Tail docking is a medical procedure done to remove part of the tail. It is typically done by snipping off the tail with surgical scissors. It may also be done by placing a special band on the tail to cut off blood supply (causing the tail to fall off). Docking is done by a veterinarian in the first two to eight days of a puppy's life without sedation. However, older puppies and dogs require general anesthesia and must undergo the major procedure of tail amputation. This is because the tail is too large and the blood vessels and nerves are too developed.
About Tail Docking
Tail docking is often performed on working dogs to protect their tails from injury in the field. Some believe docking can help maintain good hygiene around the tail. In many cases, tails are docked for cosmetic purposes according to the breed standards. The length of the dock is dependent on the breed. If not done for medical reasons, (i.e. present injury, disease) tail docking is considered an elective procedure. The decision to dock is usually up to the breeder. Other common elective cosmetic procedures include ear cropping and dewclaw removal. Among the most common breeds considered for tail docking are Doberman Pinschers, Schnauzers, some Spaniels and many Terriers.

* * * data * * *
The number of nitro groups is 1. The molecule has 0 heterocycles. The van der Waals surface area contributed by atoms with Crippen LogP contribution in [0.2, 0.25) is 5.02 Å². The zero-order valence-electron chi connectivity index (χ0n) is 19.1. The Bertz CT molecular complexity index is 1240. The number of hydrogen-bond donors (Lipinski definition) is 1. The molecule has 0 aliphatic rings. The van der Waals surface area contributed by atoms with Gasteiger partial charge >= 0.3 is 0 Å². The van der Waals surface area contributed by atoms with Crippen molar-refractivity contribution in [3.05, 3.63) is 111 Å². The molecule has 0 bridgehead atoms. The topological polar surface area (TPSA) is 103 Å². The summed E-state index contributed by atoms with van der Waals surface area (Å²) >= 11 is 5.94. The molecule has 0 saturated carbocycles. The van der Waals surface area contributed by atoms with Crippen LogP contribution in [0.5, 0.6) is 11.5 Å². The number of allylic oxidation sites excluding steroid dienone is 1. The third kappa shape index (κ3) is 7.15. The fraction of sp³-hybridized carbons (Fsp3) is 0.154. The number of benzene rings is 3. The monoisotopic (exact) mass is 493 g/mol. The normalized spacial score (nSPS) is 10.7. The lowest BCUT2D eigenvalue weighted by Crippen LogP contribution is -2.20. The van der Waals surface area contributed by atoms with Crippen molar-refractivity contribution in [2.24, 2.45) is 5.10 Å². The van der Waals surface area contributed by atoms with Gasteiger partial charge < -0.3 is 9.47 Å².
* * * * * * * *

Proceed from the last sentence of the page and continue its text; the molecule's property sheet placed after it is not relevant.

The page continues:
Tail docking is rather controversial. Those who support docking consider it a routine procedure that is practical and minimally painful. On the other hand, many who disapprove of docking describe it as painful mutilation that is quite unnecessary. The American Kennel Club (AKC) publicly states that it "recognizes that ear cropping, tail docking, and dewclaw removal, as described in certain breed standards, are acceptable practices. . ." However, the official position of the American Veterinary Medical Association (AVMA) states that it "opposes ear cropping and tail docking of dogs when done solely for cosmetic purposes."